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On human rights day, investors affirm responsibility of business 
to safeguard human rights in global supply chains

December 11th, 2013

Members of the Interfaith Center on Corporate Responsibility announce a month-long initiative during January, Human Trafficking Awareness month, to counter trafficking and slavery in high-risk sectors.

Human Trafficking HandsIn commemoration of Human Rights Day 2013, members of the Interfaith Center on Corporate Responsibility, a coalition of faith-based and socially responsible investors of which the Missionary Oblates are active members, announced a month-long campaign in January to urge fifteen companies in the food, agricultural and hospitality sectors to implement policies that will prevent human rights abuses in their global supply chains. The food/ag companies identified in the initiative are ADM, ConAgra, Costco, Darden Restaurants, Kroger, Mondelez Int’l, Target, Walmart. The hospitality companies are Choice, Delta, Hyatt, Starwood, US Airways, Wyndham, and Southwest. 

The investors recently published a Statement of Principles and Recommended Practices for Confronting Human Trafficking and Modern Day Slavery which forms the basis of all their dialogues with companies on human rights issues.

Using International Human Rights Day as a platform to highlight potential abuses in global supply chains, the initiative will focus on a subset of companies in the food/ag and hospitality sectors and encourage the implementation of specific human rights policies. Both sectors are deemed at risk for human rights violations, including unethical recruitment practices which prey on vulnerable workers such as charging fees for jobs. “International Human Rights Day is not only a time to call on governments to protect the rights of their citizens. Corporations also have the responsibility to respect human rights by putting in place a ‘human rights due diligence’ process that requires knowing what their impacts are and showing what they are doing to prevent abuses and address any violations that have occurred,” stated David Schilling, Senior Program Director, ICCR. “When it comes to workers being trapped in bonded labor by recruiters charging fees, sometimes in the thousands of dollars, companies must be extremely vigilant lest they unknowingly become complicit by tolerating these practices in their supply chains. Companies are compelled not only to do their due diligence within their own operations but to ensure that their business partners and suppliers are also aware and rooting out these practices.”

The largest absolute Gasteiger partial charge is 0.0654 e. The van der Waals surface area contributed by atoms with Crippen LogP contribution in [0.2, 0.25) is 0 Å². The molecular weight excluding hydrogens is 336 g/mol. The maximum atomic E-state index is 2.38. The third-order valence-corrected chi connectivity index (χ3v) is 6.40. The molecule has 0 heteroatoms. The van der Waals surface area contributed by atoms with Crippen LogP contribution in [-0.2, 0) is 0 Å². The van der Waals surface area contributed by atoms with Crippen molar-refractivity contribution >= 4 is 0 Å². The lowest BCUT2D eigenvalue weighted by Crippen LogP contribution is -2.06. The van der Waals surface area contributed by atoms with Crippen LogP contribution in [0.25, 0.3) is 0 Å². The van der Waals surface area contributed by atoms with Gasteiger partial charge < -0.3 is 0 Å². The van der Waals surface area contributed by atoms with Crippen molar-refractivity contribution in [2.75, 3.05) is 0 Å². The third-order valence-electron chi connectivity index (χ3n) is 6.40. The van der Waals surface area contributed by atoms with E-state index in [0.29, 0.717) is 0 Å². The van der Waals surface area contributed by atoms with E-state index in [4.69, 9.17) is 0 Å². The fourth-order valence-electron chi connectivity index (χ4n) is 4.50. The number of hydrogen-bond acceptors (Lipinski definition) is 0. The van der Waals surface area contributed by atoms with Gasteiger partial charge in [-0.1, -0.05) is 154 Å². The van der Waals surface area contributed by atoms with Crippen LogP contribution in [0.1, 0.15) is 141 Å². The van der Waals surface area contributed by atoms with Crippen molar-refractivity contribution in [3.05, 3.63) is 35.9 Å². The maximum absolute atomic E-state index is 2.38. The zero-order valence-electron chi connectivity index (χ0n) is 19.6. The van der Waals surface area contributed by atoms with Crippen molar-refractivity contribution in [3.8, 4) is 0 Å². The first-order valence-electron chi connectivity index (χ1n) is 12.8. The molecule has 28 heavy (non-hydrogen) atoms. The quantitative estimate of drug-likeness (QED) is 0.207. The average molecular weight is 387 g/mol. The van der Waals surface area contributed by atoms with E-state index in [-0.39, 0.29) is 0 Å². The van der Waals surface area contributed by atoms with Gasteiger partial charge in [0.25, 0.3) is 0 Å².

“Eradicating human rights violations from global supply chains has been on faith investors’ agendas for decades,” said Sr. Kathleen Coll of CHE Trinity Health. “ICCR’s Statement of Principles offers sound guidance based on learnings from investor dialogues with hundreds of companies across multiple sectors. The principles document has been endorsed by nearly 500 organizations and individuals including institutional investors, faith communities, and anti-slavery and trafficking NGOs from all over the world. These first fifteen companies are only the first round in an ongoing initiative that will include many more companies and other sectors at risk for human rights abuses, such as companies in the electronic and retail sectors.”

“Investors can make a big difference in support of human rights by actively engaging companies in their portfolios,” commented John Arnold, Executive Director, Ecumenical Council for Corporate Responsibility (ECCR) in the UK. “When investors work together across the Atlantic, there is greater leverage to change corporate behavior on the critical human rights issues of our time, especially the egregious abuses experienced by victims of modern slavery. International Human Rights Day this December 10th is the 20th anniversary of the creation of the United Nations Human Rights Office. It celebrates progress made over the past two decades and highlights challenges that we are working to overcome. It provides us with an important opportunity to increase awareness of modern day slavery and to gain commitments from companies to take concrete steps to eradicate trafficking and slavery within their spheres of influence.”

Interested in more information? Contact:
 Susana McDermott, 
Director of Communications, ICCR
; 212-870-2938; email:
 smcdermott@iccr.org

About the Interfaith Center on Corporate Responsibility (ICCR): 
Currently celebrating its 43rd year, ICCR is the pioneer coalition of active shareholders who view the management of their investments as a catalyst for change. Its 300 member organizations with over $100 billion in AUM have an enduring record of corporate engagement that has demonstrated influence on policies promoting justice and sustainability in the world.

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